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France to start withdrawing troops from Niger “this week”

French troops are leaving Niger weeks after President Emmanuel Macron has stated he refuses to be “held hostage” by the new Niger authority and cuts off military co-operation with this West African country.

The decision to withdraw 1,500 troops is a huge blow to France’s influence in the Sahel region.

We will begin our disengagement operation this week, in good order, safely and in coordination with the Nigeriens.

The statement came a week after the French ambassador to Niamey returned home under pressure from the Niger authorities who had come to power as a result of a coup.

Paris soldiers were stationed in Niger as part of a more global fight against insurgents across the Sahel region. Macron announced on September 24 the withdrawal of French troops “by the end of the year.”

About 400 military personnel are deployed with local troops in northwestern Niger, near its borders with Burkina Faso and Mali, at the “three borders” zone known as haven for the Daesh terrorist group.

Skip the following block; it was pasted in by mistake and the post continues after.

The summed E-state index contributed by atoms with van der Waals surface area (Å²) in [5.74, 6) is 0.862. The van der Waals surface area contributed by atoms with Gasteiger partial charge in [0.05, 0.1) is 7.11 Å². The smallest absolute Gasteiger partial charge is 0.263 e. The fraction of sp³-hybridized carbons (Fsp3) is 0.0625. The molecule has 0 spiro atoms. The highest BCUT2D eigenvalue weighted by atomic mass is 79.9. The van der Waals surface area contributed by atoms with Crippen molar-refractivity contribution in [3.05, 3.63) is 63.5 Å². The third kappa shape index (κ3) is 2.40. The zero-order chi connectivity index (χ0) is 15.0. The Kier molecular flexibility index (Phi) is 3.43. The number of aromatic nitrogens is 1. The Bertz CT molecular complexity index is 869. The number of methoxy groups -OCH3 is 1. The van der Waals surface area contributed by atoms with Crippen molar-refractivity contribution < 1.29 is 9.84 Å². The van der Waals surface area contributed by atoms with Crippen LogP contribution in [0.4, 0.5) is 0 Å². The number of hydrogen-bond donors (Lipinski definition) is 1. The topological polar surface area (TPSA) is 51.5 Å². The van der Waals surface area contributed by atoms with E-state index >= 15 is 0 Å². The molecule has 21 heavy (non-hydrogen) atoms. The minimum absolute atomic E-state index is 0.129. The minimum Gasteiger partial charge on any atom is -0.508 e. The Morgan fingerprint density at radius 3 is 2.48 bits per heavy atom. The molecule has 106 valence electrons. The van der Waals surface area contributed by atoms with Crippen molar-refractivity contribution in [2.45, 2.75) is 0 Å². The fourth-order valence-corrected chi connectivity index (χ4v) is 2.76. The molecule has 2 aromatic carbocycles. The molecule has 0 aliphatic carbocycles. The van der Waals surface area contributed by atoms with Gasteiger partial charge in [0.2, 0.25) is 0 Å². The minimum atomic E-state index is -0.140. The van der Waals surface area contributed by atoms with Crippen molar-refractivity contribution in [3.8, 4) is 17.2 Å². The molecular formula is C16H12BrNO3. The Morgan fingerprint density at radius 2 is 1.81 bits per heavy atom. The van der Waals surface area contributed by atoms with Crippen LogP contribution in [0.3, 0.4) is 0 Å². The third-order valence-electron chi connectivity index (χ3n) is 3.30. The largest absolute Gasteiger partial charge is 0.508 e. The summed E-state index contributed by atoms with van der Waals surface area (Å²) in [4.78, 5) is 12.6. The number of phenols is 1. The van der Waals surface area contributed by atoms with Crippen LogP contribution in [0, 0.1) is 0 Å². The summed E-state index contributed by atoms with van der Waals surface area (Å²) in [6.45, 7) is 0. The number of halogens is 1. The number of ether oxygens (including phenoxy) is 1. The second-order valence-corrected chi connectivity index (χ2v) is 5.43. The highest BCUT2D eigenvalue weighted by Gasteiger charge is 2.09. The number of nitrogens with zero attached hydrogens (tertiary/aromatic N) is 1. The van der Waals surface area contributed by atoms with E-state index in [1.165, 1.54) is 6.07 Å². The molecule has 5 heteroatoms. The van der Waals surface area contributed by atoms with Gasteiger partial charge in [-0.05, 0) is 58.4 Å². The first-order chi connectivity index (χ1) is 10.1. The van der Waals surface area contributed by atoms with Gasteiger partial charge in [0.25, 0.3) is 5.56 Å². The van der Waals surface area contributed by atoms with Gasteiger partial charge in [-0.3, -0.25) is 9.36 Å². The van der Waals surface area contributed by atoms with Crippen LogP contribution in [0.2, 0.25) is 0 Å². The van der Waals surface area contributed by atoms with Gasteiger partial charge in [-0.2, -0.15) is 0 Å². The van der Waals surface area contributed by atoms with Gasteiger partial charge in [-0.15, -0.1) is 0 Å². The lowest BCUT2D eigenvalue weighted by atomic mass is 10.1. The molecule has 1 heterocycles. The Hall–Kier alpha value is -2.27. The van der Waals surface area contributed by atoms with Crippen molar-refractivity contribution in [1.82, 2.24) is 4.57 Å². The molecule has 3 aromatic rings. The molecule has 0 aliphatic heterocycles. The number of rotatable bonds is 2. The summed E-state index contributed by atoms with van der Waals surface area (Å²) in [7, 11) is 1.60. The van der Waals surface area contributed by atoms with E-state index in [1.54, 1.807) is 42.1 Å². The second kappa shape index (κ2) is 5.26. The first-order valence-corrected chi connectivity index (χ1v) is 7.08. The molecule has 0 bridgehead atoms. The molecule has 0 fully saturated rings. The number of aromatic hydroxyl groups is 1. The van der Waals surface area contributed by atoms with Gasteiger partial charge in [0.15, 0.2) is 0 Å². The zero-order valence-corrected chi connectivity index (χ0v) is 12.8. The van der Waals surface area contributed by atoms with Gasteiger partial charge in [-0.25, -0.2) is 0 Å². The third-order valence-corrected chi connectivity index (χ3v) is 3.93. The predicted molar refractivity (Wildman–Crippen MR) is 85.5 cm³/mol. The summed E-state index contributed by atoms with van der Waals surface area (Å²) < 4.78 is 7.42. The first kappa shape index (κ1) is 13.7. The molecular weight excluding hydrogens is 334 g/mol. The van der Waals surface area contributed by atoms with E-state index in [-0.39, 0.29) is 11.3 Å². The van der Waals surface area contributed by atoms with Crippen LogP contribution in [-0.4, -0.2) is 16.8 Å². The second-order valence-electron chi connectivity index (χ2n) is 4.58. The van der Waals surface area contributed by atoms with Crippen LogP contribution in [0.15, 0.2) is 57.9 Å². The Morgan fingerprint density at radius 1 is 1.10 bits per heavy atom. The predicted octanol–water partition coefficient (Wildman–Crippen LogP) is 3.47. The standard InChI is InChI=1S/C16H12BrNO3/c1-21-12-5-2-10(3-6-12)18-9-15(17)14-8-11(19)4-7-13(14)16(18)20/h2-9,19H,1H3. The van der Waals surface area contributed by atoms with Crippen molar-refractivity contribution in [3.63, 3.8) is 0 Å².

Military headquarters stated that the departing soldiers might need cover to leave their unprotected forward positions, including air support from a larger force at an airbase near the capital Niamey.

The soldiers have been living in uncertainty since the new government began demanding their withdrawal, holding repeated anti-French demonstrations near the Niamey base.

France increased its presence in Niger after another coup-born military rule in Mali demanded the withdrawal of French troops. Now they will have to leave the region either through Benin to the south or via Chad to the east, where France’s Sahel headquarters is located.

Niamey is currently banning French flights over its territory.


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